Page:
Contacts
Joseph Mangano 609-399-4343
Andrea Lieberman 631-726-5228

November 5, 2014 – The Long Island branch of Coalition Against Nukes (CAN) has started to track radiation in local air, following a series of recent safety concerns about the Millstone nuclear reactors in southeast Connecticut, just across the Long Island Sound.

Using hand-sized devices that measure airborne radiation levels, CAN is taking daily readings of radiation levels, while one of Millstone’s two reactors is going through mechanical repairs and removal of used radioactive fuel. Results are preliminary, but there has been a 14% rise in average radiation levels in eastern Suffolk County, about 20 miles from Millstone, in recent weeks.

“Citizens need to be involved to know potential hazards of radiation routinely emitted from nuclear reactors,” says CAN founder Priscilla Star of Montauk. “No monitoring of Long Island air is done by Millstone officials, even though the plant is as close as 11 miles from the island,” she adds.

CAN, formed in 2011 after the nuclear meltdown at Fukushima, Japan, is among the growing number of citizen groups to use radiation counters. These devices are simple to use, and can easily be attached to a computer so minute-by-minute readings can automatically become a data file.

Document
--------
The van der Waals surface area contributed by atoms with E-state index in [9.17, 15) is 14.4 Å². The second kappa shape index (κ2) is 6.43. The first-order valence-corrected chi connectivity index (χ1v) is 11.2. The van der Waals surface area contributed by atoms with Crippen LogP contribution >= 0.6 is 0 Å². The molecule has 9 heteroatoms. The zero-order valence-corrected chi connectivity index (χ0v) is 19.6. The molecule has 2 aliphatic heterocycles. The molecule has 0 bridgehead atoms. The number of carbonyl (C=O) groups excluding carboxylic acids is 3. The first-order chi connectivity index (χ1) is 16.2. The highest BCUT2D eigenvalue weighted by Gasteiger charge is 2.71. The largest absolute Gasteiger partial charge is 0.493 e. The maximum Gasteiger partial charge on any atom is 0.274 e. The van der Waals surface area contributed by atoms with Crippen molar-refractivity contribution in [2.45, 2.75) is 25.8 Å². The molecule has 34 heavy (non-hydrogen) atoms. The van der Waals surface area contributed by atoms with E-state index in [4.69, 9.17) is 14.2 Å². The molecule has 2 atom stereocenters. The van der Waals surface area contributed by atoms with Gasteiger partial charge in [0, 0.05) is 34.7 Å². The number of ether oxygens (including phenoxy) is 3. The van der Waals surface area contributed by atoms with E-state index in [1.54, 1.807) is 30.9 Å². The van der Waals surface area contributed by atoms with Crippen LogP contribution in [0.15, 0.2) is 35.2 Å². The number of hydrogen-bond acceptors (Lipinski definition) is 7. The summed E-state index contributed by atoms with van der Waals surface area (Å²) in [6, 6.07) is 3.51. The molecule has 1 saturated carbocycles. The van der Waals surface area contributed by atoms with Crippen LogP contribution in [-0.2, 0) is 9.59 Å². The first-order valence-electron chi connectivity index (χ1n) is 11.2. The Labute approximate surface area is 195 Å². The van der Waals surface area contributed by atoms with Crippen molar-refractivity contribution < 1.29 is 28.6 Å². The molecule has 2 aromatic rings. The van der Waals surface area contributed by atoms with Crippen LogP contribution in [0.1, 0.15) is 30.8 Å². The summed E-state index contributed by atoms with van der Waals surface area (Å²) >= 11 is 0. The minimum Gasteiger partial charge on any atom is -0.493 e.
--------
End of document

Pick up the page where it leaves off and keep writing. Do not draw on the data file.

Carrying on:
Millstone’s two reactors have been operating since the 1970s. The reactors produce enormous amounts of highly radioactive waste also found in atomic bomb explosions. Some is routinely released into the environment. Millstone had the 3rd highest emissions of any U.S. nuclear plant during the 1970s, 1980s, and 1990s for one type of radiation (air particulates that decay slowly).

When prevailing winds are from the north and northeast, radiation heads directly towards Long Island. These chemicals enter bodies through breathing and the food chain and may lead to cancer, birth defects, or other diseases.

Since this summer, public hearings in Connecticut have led state and federal regulators to increase monitoring of the Millstone plant. Jay Schneiderman, Suffolk County legislator from the 2nd District, has expressed concerns about Millstone releases, and effects on Long Island residents.

CAN is working with the Radiation and Public Health Project research group (RPHP), which has set up networks of citizen monitoring near nuclear plants in New York and New Jersey. CAN is hoping that Long Island citizens will contact it to form a similar group.

CAN and RPHP suspect radiation is one reason why Suffolk County cancer rates are so high. The county rate is 6th highest among 67 New York counties for all cancers combined, and also 6th highest for the most radiation-sensitive types of cancer (female breast and thyroid). The county rate has risen from 2% above the state in the late 1970s to 9% greater today.

Citizens of Long Island are encouraged to contact CAN or RPHP for more information.